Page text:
Go to Visiv
SharpEye is an older version of OMR programs but it’s great for work if you have the older OS on your computer.
This is a basic PDF to MIDI software, that does its job fairly easily and doesn’t have many fancy features around it.
As for the price, it costs $174 as a one-off payment and there is no demo or trial version.
Go to Playscore
If you’re looking for a mobile device app to use on the go on your mobile device, PlayScore should be one to look into.
Since the development of mobile devices allowed them to have high-res cameras and high computational power, developers have been able to develop direct photo scanning apps that convert sheet music into MIDI or MusicXML.
This app has a built-in editor for sheet music, so you can easily edit everything you’ve read into it. It works with both camera and PDF files.
This is still a relatively new app, so don’t expect it to work perfectly 100% of the time, but if you’re using it the way the developers have suggested, you shouldn’t have any problems.
It’s free to install but to be used properly you have to pay for a premium subscription that is $4.99 a month or $15.49 for a year.
7. Musescore (free)
Go To Musescore
Musescore is yet another software that you can use from converting PDF to MIDI files but also, it has other cool features. From importing/exporting MIDI files to compressing/uncompressing, all of this is free which is even better!
The great thing about it is that you can connect your MIDI device as it has a MIDI input and devise and shape your virtual instruments using this program.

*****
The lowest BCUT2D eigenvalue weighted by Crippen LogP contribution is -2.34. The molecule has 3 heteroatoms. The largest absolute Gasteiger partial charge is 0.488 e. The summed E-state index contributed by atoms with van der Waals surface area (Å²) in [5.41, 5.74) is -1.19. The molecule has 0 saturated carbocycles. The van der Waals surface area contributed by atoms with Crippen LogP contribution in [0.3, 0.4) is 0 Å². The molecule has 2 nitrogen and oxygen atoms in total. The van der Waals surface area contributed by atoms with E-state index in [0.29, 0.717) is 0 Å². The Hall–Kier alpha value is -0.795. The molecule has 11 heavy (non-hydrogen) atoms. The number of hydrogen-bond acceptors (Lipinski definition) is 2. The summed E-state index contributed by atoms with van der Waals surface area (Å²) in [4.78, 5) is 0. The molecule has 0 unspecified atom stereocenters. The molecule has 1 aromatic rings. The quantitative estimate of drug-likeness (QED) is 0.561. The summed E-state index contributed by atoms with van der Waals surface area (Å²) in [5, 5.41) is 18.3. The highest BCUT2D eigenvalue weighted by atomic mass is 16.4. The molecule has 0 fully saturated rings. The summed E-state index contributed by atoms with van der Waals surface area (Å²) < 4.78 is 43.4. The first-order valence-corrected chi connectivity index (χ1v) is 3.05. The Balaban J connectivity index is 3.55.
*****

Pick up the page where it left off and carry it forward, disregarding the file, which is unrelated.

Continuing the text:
Musescore is developed by a very dedicated community, hence the .org in the website’s URL. This is how you know that the quality of this program is indeed legitimate.
With transferable music across numerous applications, this software is definitely worth exploring.
What is Optical Music Recognition
Optical Music Recognition is a technology that enables computers to read through sheet music. This is similar to OCR, where people have been scanning books and documents for decades now into machine-readable documents, in an attempt to digitalize archives and make their life easier.
OMR helps with that kind of manual labor and reads through PDF files transcribing notes that are written on the paper. It can convert them to MusicXML, the standard digital music notation code, which is an equivalent of .doc files for music.
OMR can be very useful but you connect expect full accuracy of automatic transcription. Results can vary greatly!
From there, technology has made it available in the past years to convert it straight to MIDI, so you can hear a melody that is written using virtual instruments such as Synths. Although this often with some shortcomings, such as lack of full accuracy, and limitations of what information MIDI can hold.
I hope that this article has helped you learn new things about OMR and how to convert your PDF sheet music straight into MIDI.
Even though this technology still has a way to go to becoming a standard practice, it’s in a really good way and has become useful for many composers and arrangers.
It may be a bit of an investment to get some good OMR software at this point, but if you have a large amount of sheet music that you want to digitize, then it’s certainly an option worth considering.